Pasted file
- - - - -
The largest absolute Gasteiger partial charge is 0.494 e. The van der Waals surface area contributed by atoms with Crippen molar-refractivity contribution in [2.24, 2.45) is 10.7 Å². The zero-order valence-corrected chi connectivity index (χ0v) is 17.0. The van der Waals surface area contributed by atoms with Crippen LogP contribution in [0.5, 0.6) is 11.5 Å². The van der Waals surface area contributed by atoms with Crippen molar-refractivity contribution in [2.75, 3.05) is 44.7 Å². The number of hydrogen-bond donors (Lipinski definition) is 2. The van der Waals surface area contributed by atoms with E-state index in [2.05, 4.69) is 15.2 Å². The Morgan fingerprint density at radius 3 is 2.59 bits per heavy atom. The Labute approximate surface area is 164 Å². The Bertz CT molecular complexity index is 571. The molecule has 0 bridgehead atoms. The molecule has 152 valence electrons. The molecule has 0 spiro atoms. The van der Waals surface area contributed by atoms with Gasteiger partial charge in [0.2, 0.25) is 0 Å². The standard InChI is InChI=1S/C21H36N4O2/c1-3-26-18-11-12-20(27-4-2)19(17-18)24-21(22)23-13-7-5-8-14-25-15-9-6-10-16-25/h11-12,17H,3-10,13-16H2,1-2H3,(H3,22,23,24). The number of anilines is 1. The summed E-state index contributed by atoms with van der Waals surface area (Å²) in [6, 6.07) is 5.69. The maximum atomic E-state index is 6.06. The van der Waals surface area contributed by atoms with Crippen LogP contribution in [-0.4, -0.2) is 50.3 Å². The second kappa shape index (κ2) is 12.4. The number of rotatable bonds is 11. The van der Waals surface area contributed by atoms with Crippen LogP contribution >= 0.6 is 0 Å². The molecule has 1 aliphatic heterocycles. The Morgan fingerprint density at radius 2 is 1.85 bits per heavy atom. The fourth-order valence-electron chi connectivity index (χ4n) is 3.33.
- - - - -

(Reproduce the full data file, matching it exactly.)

The largest absolute Gasteiger partial charge is 0.494 e. The van der Waals surface area contributed by atoms with Crippen molar-refractivity contribution in [2.24, 2.45) is 10.7 Å². The zero-order valence-corrected chi connectivity index (χ0v) is 17.0. The van der Waals surface area contributed by atoms with Crippen LogP contribution in [0.5, 0.6) is 11.5 Å². The van der Waals surface area contributed by atoms with Crippen molar-refractivity contribution in [2.75, 3.05) is 44.7 Å². The number of hydrogen-bond donors (Lipinski definition) is 2. The van der Waals surface area contributed by atoms with E-state index in [2.05, 4.69) is 15.2 Å². The Morgan fingerprint density at radius 3 is 2.59 bits per heavy atom. The Labute approximate surface area is 164 Å². The Bertz CT molecular complexity index is 571. The molecule has 0 bridgehead atoms. The molecule has 152 valence electrons. The molecule has 0 spiro atoms. The van der Waals surface area contributed by atoms with Gasteiger partial charge in [0.2, 0.25) is 0 Å². The standard InChI is InChI=1S/C21H36N4O2/c1-3-26-18-11-12-20(27-4-2)19(17-18)24-21(22)23-13-7-5-8-14-25-15-9-6-10-16-25/h11-12,17H,3-10,13-16H2,1-2H3,(H3,22,23,24). The number of anilines is 1. The summed E-state index contributed by atoms with van der Waals surface area (Å²) in [6, 6.07) is 5.69. The maximum atomic E-state index is 6.06. The van der Waals surface area contributed by atoms with Crippen LogP contribution in [-0.4, -0.2) is 50.3 Å². The second kappa shape index (κ2) is 12.4. The number of rotatable bonds is 11. The van der Waals surface area contributed by atoms with Crippen LogP contribution >= 0.6 is 0 Å². The molecule has 1 aliphatic heterocycles. The Morgan fingerprint density at radius 2 is 1.85 bits per heavy atom. The fourth-order valence-electron chi connectivity index (χ4n) is 3.33.